The policeman, however, has limits framed by his own particular morality. Although he doesn’t hesitate to sell this woman to the gringo, when Tim asks him for “riñones chiquitos: (very small kidneys), the cop replies, “esto es pecado” (that is a sin). Although he can dehumanize the sex worker and see her as merchandise with economic but not human value, he draws the line at selling children for their organs. While the film clearly suggests collaboration between Mexican authorities and rich Americans in these disappearances and murders, it seems to suggest, through Tim, that the U.S. is responsible for driving the actions of the Mexicans involved. Like several of the other films mentioned here, even if a Mexican character is cast in a negative light, the “gringo” is worse and often an over-the-top caricature of evil. The film paints an image of the American man as someone who sees Mexican bodies (be they women or children) in terms of their economic value and disposability.
Where several of the films discussed in this article frame themselves within the context of U.S. policies and events, this short film overtly enters into discourses surrounding Mexican policies and the handling of the feminicides in Ciudad Juárez by authorities by including a corrupt police officer who remains invisible for most of the film, echoing the invisibility of the perpetrators of these crimes since to date most remain unsolved. Additionally, the film ends with the following text before the credits roll:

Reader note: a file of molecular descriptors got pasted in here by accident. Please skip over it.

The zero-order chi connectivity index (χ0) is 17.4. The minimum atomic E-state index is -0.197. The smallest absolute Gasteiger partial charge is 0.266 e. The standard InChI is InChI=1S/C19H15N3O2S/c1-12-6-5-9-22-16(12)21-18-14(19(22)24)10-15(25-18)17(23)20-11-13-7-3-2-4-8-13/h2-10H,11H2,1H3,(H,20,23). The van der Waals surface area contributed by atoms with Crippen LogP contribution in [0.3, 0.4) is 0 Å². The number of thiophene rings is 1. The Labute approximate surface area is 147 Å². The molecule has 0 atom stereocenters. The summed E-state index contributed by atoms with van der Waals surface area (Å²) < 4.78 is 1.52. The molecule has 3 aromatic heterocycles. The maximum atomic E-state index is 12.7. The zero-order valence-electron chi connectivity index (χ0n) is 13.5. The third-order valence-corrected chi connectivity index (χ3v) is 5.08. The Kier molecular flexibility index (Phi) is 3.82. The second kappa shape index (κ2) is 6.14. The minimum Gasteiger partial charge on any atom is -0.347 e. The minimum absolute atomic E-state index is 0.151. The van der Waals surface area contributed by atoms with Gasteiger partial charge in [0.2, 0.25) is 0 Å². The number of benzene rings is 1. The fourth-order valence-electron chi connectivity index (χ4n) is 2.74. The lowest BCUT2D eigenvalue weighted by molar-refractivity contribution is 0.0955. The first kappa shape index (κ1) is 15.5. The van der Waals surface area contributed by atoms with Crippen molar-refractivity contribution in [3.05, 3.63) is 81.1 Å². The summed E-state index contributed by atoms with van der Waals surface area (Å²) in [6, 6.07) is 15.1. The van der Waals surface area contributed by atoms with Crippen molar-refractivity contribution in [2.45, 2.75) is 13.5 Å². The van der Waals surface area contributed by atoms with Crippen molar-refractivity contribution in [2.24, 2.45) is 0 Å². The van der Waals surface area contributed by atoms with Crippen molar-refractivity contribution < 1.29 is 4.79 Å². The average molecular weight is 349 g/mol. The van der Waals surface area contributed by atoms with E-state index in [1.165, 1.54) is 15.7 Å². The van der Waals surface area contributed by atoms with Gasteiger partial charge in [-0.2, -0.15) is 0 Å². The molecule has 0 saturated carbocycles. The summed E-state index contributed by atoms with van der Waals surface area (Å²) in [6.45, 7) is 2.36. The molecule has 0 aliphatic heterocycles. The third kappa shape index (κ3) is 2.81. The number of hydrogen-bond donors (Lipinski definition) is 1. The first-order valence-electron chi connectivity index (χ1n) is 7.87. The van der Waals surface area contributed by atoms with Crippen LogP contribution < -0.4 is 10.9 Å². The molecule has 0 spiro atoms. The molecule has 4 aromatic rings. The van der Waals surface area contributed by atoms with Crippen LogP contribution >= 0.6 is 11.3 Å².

It would be a pleasure to say that any resemblance to actual events is a mere coincidence. Certainly, our characters are fictitious, but it is not fiction that 11 year old girls, students, house wives, prostitutes, workers, all women, have been victims of impunity for over 10 years. The PGR [Procuraduría General de la República or Federal Attorney General's Office] has reported 258 dead women as of August 2003. Amnesty International reports 370-500 disappeared women…
This concluding text clearly situates the film in the discourse surrounding “las desaparecidas,” the disappeared women of Ciudad Juárez, and interrupts the spectator’s potential voyeuristic positioning by confronting us with the reality of the violence (often sexual) enacted on the bodies of women—many of them migrants from other parts of Mexico and Central America who travel to the US/Mexico border with hopes of crossing into the U.S. (like Sandra) or with the promise of economic opportunities represented by the global companies, often referred to as “maquiladoras” or “maquilas,” that operate (or operated) on the border and exploit the cheap labor that comes from economic necessity. 
“El otro sueño,” like all of the films analyzed here, strives to bring light to current issues related to immigration. Like the others, it struggles with the tensions between advocacy, storytelling, and exploitation. These films raise questions about responsible representations of human bodies as well as responsible looking. How to represent violence and suffering in a responsible way? How to visibilize and humanize without falling into the same trap of either inadvertently contributing to the same rhetoric one proposes to contest, or to humanize one group at the expense of dehumanizing another? In spite of their shortcomings, all of these films endeavor to participate in speaking against dehumanization of migrants through making them visible by depicting migrant experiences on the big screen.